Blundering Bayern drop crucial points against struggling Nürnberg: Three takeaways
In what was one of Bayern’s worst games of the season, they were lucky to even earn a point against their unheralded opponents. Struggling for rhythm, the men from Munich were staring defeat square in the face until Nürnberg missed a late penalty – only to blow it themselves just moments later.
Yesterday, Borussia Dortmund blew it big time in the Revierderby against Schalke 04. Unbeaten at home all season, Bayern’s title-chasing rivals lost the plot against their local arch-enemy, finishing with nine men en route to a catastrophic 2:4 defeat. For many pundits and observers, it signalled the end of Dortmund’s title challenge. After all, Bayern were up against struggling Nürnberg the following afternoon, and were expected to score a bag full of goals and stretch their advantage at the top to four points.
The problem is that football does not quite work like that, which gives the game its eternal charm. While coach Niko Kovač and the Bayern players may have been guilty of underestimating their opponents, Nürnberg were not going to turn up to simply roll over. Right from the start, one sensed that it was going to be a struggle.
It was not just a case of everything going wrong, but nothing going right. Had FCN keeper Christian Mathenia not got a hand on David Alaba’s stunning free-kick in the 23rd minute, things might have turned out differently. Instead, it set the pattern for the remainder of the contest. Bayern were nowhere near their potent best, continually fluffed their lines, and just to compound matters there were some strange decisions from the coach.
Having followed football and a number of other sports for many years, one thing I have learned is that it’s never a good idea to underestimate a struggling team. I go back to the Cricket World Cup of 1992, when Pakistan’s underrated side, on the brink of elimination, turned the corner. Ahead of their make or break final group phase game against hosts and reigning champions Australia, Pakistan captain Imran Khan described his team as “cornered tigers”. They eventually went on to win the tournament.
Nürnberg’s battle is against relegation, and it is highly unlikely that they will survive come the end of the season. But against Bayern, they played like cornered tigers. The team that has everything to prove, but nothing to lose. When up against a team that takes their talent for granted, rabbits are often pulled out of the hat. So it proved today. Bayern could have snatched victory right at the death, but they would not have deserved it. Indeed, one could argue that they hardly deserved a point. Nürnberg’s late penalty was questionable, but no Bayern fan would have denied them their moment of glory had Tim Leibold not struck the base of the post.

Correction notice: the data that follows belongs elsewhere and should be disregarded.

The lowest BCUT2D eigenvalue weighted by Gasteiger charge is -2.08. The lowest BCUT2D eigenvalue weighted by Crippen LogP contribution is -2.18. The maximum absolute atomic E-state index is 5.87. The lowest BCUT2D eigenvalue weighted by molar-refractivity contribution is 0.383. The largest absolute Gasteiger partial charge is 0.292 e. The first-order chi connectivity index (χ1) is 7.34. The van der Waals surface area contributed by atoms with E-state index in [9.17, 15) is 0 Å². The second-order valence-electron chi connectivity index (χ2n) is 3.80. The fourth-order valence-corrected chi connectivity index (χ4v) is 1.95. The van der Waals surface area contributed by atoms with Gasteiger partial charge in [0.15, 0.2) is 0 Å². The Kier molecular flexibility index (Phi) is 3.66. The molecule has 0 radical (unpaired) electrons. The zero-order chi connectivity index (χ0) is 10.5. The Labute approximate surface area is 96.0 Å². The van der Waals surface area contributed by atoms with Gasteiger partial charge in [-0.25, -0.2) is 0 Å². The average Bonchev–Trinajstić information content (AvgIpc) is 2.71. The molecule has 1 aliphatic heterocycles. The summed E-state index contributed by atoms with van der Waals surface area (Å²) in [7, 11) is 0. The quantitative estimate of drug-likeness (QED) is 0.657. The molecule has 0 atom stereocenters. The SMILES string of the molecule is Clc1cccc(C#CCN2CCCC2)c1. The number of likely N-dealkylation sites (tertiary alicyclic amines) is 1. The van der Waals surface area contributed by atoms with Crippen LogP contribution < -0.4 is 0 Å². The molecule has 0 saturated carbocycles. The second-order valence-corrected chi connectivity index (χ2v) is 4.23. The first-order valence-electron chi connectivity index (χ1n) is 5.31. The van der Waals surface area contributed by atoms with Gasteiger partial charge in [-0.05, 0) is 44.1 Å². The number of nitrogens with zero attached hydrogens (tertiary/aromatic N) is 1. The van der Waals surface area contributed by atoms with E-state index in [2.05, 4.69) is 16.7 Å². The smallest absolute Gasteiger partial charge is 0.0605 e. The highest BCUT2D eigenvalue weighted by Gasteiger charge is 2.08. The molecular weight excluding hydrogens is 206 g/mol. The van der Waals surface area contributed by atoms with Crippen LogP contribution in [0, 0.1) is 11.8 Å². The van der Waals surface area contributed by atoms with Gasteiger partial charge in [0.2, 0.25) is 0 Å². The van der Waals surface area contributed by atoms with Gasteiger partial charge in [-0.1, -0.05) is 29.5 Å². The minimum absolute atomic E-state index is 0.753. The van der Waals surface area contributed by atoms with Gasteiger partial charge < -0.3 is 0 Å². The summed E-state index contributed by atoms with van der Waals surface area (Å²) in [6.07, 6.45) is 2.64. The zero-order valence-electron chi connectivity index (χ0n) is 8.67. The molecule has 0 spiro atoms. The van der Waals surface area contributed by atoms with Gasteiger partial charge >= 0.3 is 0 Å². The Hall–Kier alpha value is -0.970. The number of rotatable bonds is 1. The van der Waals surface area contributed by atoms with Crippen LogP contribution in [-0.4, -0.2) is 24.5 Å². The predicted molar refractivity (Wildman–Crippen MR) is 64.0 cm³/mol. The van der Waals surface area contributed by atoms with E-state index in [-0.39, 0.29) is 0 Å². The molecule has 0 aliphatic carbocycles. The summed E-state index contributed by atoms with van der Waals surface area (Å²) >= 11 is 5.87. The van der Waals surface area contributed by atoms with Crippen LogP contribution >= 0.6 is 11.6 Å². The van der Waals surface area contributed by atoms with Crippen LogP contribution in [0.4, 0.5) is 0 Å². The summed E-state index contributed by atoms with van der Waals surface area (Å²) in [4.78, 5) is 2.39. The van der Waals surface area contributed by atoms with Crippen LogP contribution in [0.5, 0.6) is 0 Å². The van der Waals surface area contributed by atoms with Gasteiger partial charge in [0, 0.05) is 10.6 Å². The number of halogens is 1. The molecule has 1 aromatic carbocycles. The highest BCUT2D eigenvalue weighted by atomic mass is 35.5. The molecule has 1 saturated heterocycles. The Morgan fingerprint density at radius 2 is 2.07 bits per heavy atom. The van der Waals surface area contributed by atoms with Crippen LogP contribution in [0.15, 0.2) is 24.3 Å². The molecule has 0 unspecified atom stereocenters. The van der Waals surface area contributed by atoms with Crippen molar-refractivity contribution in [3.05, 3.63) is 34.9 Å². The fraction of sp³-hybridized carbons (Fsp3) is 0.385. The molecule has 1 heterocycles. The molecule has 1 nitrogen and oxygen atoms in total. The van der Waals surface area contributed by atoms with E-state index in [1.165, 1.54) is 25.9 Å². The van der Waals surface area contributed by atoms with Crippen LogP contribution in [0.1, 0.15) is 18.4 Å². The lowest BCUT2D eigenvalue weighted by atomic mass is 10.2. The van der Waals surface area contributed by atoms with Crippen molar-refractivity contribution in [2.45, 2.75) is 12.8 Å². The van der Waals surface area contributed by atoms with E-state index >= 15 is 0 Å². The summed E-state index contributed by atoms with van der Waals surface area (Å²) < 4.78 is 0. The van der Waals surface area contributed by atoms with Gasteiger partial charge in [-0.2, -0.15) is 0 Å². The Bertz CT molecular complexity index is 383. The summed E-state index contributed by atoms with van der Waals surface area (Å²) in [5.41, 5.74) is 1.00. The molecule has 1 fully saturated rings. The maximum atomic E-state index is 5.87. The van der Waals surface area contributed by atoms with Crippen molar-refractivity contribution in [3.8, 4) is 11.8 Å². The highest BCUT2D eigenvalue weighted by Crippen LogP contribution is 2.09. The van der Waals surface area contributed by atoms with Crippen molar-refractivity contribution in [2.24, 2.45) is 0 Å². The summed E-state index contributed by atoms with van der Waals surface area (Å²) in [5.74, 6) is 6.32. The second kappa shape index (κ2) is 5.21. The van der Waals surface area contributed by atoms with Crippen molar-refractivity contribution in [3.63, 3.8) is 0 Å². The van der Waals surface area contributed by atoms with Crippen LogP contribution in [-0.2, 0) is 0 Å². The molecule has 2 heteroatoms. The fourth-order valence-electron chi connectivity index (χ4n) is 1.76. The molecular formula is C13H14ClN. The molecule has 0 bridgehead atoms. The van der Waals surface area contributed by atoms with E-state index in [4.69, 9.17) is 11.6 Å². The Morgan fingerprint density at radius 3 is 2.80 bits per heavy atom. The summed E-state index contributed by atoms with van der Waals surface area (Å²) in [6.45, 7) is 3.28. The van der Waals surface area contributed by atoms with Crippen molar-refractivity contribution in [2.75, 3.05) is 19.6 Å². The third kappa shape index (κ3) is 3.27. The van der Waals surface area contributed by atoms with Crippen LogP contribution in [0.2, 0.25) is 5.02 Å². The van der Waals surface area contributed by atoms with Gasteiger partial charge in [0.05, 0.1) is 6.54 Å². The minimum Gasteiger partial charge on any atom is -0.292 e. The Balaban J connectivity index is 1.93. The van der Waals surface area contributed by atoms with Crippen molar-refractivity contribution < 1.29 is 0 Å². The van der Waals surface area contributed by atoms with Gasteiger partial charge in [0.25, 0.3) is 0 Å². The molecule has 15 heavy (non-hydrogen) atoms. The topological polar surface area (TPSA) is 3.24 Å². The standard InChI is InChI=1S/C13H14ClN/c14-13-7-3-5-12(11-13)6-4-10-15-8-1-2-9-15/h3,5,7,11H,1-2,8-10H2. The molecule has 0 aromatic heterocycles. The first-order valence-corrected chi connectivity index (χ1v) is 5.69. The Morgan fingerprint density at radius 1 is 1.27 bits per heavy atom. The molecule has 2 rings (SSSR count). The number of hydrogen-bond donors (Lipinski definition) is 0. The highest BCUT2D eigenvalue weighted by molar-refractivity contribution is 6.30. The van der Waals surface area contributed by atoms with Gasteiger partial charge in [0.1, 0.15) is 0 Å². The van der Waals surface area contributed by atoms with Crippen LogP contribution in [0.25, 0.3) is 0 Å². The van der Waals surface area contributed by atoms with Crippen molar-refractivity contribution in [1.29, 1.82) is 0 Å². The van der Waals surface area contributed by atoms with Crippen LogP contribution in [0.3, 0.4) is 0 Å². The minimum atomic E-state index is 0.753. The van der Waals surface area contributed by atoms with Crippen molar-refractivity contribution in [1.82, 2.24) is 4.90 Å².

The problem was in the starting lineup and the personnel changes that followed. Serge Gnabry has been been Bayern’s player of the season, yet he was left on the bench. When the winger did arrive in the second half, he made a difference and scored the crucial equaliser. Unless he was injured, the decision to sub out Thomas Müller was bizarre, as was hooking out Javi Martínez for James Rodríguez. Meanwhile, the ineffective Leon Goretzka remained on the pitch.
I have defended the coach at nearly every opportunity, but today his staff management was questionable at best. Added to the team’s lucklustre and self-entitled attitude, it made for an ugly and forgettable performance. The only thing we can hope for is that the team learn from this, and approach next week’s very similar fixture against Hannover 96 with a clearer sense of purpose.
The coach made some duff decisions, the team were awful, and goal machine Robert Lewandowski was nowhere to be seen. We can spend all of the next week discussing the negatives. But what is done is done. Two points have been dropped, and a massive chance to put one nail in Dormund’s title ambitions has been spurned. It is hard to take a positive spin on things, but we can see a silver lining if we really want to. With three match days remaining, the last thing we want to do is kick off more arguments.
Yes, Bayern blew their chance opening up a four-point advantage over Dortmund. But before the weekend, nobody was expecting Lucien Favre’s men to get hammered at home by Schalke. If any Bayern fan was asked what the table would look like by Sunday evening, they would have had us a point in front. Yet we are have a two-point advantage. It means that with our superior goal difference, we can afford one more draw from the remaining three matches.
To some, this may sound like polishing a turd. OK, yes, it is. But should we win the title on goal difference, we will look at Leibold’s late penalty miss with a little more affection. Not quite Kutzop 1986, but right up there with the rest of those memorable moments shared over a beer with fellow Bayern fans. We would also forget about Kingsley Coman’s fluffed chance at the end, when he failed to make the most of a one-on-one with Mathenia.
What we have to do now is forget about this shit show, and move on. We are still in front, and the title is in Bayern’s hands.